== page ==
Monday, July 18, 2011


The NY Times* reported that field biologists studying baboons have found there can be a big downside to being No. 1, an alpha male or the primate equivalent to the bad boy.

Laurence R. Gesquiere, a research associate at Princeton, and colleagues report in the journal Science that in five troops of wild baboons in Kenya studied over nine years, alpha males showed very high stress levels. The stress was the result of the demands of fighting off challengers and guarding access to fertile females.

Beta males, the nice guys, fought less and had considerably less mate guarding to do, had much lower stress levels. They had fewer mating opportunities than the alphas (or bad boys), but they did get some mating in. After all, when the alpha male gets in another baboon bar fight, who’s going to get to take the girl home?

The alpha male or bad boy experiences higher levels of stress than the beta or nice guy male and there’s a cost because of the effects stress hormones have on one’s health. Researchers collected fecal samples to measure levels of glucocorticoids or stress hormones which showed that alpha males experienced higher levels of stress constantly.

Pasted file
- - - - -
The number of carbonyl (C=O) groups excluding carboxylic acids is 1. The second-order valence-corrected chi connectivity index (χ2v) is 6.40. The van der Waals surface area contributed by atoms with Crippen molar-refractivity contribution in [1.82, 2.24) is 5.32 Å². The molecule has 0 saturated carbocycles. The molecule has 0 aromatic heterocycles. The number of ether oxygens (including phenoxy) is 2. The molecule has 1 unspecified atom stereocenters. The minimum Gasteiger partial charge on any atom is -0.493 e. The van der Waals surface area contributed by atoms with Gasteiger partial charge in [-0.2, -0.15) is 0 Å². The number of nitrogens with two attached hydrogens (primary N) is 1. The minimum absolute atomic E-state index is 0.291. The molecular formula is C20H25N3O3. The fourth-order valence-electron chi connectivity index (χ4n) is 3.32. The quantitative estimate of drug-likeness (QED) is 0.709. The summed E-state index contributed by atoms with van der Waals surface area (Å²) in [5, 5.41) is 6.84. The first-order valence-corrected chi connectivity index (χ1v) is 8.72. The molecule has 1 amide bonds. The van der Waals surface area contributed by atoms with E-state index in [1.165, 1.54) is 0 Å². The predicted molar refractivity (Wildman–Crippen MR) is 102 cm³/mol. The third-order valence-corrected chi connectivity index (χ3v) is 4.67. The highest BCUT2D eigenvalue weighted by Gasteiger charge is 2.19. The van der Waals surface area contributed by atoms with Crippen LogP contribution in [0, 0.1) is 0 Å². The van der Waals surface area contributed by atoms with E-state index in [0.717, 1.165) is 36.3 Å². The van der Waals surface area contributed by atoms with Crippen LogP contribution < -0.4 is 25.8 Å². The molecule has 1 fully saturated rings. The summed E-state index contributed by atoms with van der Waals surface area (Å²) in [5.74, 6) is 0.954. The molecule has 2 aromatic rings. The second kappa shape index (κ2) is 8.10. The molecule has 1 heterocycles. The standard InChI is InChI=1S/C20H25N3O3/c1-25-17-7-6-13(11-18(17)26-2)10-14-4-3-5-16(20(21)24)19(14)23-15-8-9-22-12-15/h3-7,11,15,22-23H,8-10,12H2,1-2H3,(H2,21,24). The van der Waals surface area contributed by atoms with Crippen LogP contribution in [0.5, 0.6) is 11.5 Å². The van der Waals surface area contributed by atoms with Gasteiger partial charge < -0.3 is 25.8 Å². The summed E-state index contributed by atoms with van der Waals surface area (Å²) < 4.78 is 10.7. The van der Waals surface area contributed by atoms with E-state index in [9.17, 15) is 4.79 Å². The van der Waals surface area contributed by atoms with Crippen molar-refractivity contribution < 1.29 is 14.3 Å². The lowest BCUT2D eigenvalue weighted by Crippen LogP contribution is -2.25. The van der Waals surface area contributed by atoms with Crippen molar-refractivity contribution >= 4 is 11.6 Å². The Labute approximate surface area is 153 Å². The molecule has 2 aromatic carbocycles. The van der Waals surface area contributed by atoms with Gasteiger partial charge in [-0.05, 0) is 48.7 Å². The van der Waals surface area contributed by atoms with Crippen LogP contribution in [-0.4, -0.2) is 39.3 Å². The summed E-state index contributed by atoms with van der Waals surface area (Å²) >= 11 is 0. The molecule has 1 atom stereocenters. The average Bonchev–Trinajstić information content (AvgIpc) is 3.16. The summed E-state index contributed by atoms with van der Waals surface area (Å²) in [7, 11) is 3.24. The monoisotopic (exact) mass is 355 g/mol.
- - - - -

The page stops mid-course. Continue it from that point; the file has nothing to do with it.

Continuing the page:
Stress hormones are good in the short term because they work to energize the individual in threatening situations. In the long term, stress hormones cause you to fall apart physically and make one subject to diseases. Thus, alpha or bad boy baboons do not stay at the top very long.

The same is true for men. Since the bad boys are constantly dealing with some sort of conflict they are consistently carrying high levels of stress hormones. If the conflicts they have with other men doesn’t get them killed, they will get locked up or simply code out. That will make more women available for the beta or nice guy to choose from. While he might naturally finish second to the bad boy the beta will eventually end up first.

The best place for a beta to find a fine woman is while she is standing in line outside of the county jail waiting to visit her bad boy. After she finds out that her tough guy has turned into a prison hair braider, she will be ready to choose a beta boy over the bad boy.

Dr Will is the author of Relationships 911: Surviving Love's Emergencies

*James Gorman, “Baboon Study Shows Benefits for Nice Guys, Who Finish 2nd”, (July 14, 2011)

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